The passing of Aretha Franklin recently made major headline news. The “Queen of Soul” singer/song writer career spanned over decades and amassed a rather large estate. According to a reporting by Celebrity Net Worth,  Ms.  Franklin left behind an estate worth reportedly $80 million. Although Ms. Franklin had four sons, the singer/songwriter, according to a report by the LA Times did not leave behind a will or a trust. While it is not mandatory to have a will or a trust, being without either can cause some headaches. Each state has their own statutes regarding those who die without a will or trust (intestate).


Beware of creditors

When one dies without a will or trust, one of the problems someone might encounter is the possibility of creditors. As discussed in one of our previous blog posts, “Florida Estate Planning: Why should I avoid probate?” probate can sound the collection alarm to creditors if the estate is indebted. According Michigan Compiled Laws § 700.2110 Debts To Decedent, “A debt owed to a decedent is not charged against the intestate share of any individual except the debtor. If the debtor fails to survive the decedent, the debt is not taken into account in computing the intestate share of the debtor’s descendants.” While it has not been reported that Ms. Franklin’s estate is indebted, the potential of creditors coming exists. While we don’t practice in Michigan, very rarely do we handle an estate here in Florida that has no creditors.


Potential of family feuds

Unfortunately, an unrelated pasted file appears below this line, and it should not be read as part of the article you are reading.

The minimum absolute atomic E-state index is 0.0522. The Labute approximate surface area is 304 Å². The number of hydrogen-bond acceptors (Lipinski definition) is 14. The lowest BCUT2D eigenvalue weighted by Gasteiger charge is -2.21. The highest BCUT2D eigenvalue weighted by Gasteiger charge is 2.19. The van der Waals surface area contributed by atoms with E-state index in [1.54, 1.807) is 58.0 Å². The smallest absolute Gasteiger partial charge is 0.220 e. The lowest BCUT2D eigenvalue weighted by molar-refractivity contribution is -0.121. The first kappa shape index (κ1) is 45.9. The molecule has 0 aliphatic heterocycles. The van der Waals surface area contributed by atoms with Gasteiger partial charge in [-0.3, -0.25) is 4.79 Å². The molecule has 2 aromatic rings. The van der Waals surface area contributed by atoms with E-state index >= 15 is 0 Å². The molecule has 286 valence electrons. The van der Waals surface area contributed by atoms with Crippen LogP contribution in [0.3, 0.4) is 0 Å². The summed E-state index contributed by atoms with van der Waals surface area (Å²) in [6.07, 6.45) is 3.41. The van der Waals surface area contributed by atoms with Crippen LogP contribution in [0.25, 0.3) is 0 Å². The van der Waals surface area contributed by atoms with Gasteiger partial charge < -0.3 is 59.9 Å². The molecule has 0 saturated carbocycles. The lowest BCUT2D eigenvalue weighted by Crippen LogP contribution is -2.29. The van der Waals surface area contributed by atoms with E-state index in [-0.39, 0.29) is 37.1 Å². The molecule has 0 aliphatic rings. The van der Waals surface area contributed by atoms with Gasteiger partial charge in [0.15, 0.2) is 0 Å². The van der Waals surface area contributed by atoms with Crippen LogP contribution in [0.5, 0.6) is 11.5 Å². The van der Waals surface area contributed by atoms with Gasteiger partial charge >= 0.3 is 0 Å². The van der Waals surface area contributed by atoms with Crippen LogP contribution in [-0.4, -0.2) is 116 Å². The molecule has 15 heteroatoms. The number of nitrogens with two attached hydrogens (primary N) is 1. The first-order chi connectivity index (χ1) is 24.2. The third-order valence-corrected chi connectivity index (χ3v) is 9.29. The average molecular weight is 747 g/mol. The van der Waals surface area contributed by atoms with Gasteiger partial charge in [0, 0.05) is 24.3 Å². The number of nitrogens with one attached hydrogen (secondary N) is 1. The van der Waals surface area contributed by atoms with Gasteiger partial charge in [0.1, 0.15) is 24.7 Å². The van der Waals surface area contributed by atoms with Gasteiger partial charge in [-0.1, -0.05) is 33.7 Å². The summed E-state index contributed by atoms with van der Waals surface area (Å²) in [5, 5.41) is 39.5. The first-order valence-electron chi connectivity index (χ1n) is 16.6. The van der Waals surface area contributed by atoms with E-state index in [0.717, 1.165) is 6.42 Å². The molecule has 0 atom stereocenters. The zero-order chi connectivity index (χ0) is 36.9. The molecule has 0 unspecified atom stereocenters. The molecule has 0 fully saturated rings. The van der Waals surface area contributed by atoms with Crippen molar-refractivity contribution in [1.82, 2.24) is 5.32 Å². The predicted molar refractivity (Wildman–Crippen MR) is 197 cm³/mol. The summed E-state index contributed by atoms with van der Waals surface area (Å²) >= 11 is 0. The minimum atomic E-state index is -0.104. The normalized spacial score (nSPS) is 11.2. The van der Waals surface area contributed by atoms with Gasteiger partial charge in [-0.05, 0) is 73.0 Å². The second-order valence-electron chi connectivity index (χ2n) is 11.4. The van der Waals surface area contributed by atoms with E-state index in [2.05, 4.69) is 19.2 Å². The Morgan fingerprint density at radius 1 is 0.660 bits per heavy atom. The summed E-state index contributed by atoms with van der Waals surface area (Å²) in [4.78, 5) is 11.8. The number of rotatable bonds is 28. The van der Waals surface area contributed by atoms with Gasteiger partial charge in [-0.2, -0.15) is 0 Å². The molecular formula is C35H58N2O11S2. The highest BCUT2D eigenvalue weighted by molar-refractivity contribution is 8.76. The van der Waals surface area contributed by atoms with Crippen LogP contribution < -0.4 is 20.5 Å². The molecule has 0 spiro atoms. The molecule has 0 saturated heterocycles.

As stated in Michigan Compiled Laws section 700.2101, a person who dies intestate, without a will or trust, will go to the “decedent’s heirs.”  Although the statute will typically divide the assets amongst the heirs, there becomes a possibility of contention amongst family members and extended family members. According to a report by the NY Times, Ms. Franklin’s four sons filed in probate court as “interested parties.” As discussed in our blog post, “Florida Estate Planning: Why should I avoid probate?” the probate process can lead to litigation over disputes of how the assets are distributed and to whom they are distributed to. Further, the possibility of extended or estranged family members filing as “interested parties” could lead to those individuals receiving some of the estate. As for Ms. Franklin’s estate, Forbes reported Ms. Franklin’s son, Kecalf, requested the court to name Sabrina Garret Owens, Ms. Franklin’s niece, as the personal representative to the estate.


The costs of probate

While the probate process can vary from state to state, the costs can become very expensive. As we discussed in our post “Florida Estate Planning: Why should I avoid probate?” the compensation for attorneys, in addition to the filing fees and other court costs, can enter into the tens of thousands. As stated in the NY Times these proceedings could last for a long time, which can contribute to these costs. While Ms. Franklin’s heirs will have to pay for these fees to obtain the estate, this process could have been avoided had there been a trust.


Contact us today to schedule a free consultation

If you are looking to create an estate plan, have questions about your current estate plan, or need to open a Florida probate estate for a loved one, contact us today to schedule a free consultation. During our consultation, one of our attorneys will review your estate plan, provide recommendations about changes that may beneficial, and answer any questions you may have. A strong estate plan can avoid the complications, time, and cost that will likely arise in Aretha Franklin’s estate. If you need assistance with a probate matter, one of our attorneys will be able to talk with you about the probate issues and give you an idea of what is involved. Contact us today to learn how.

Written by: Sarah Jacobi, Stetson University College of Law, Class of 2020
Edited by: John Richert, Esq. and Patrick Quarles Esq.

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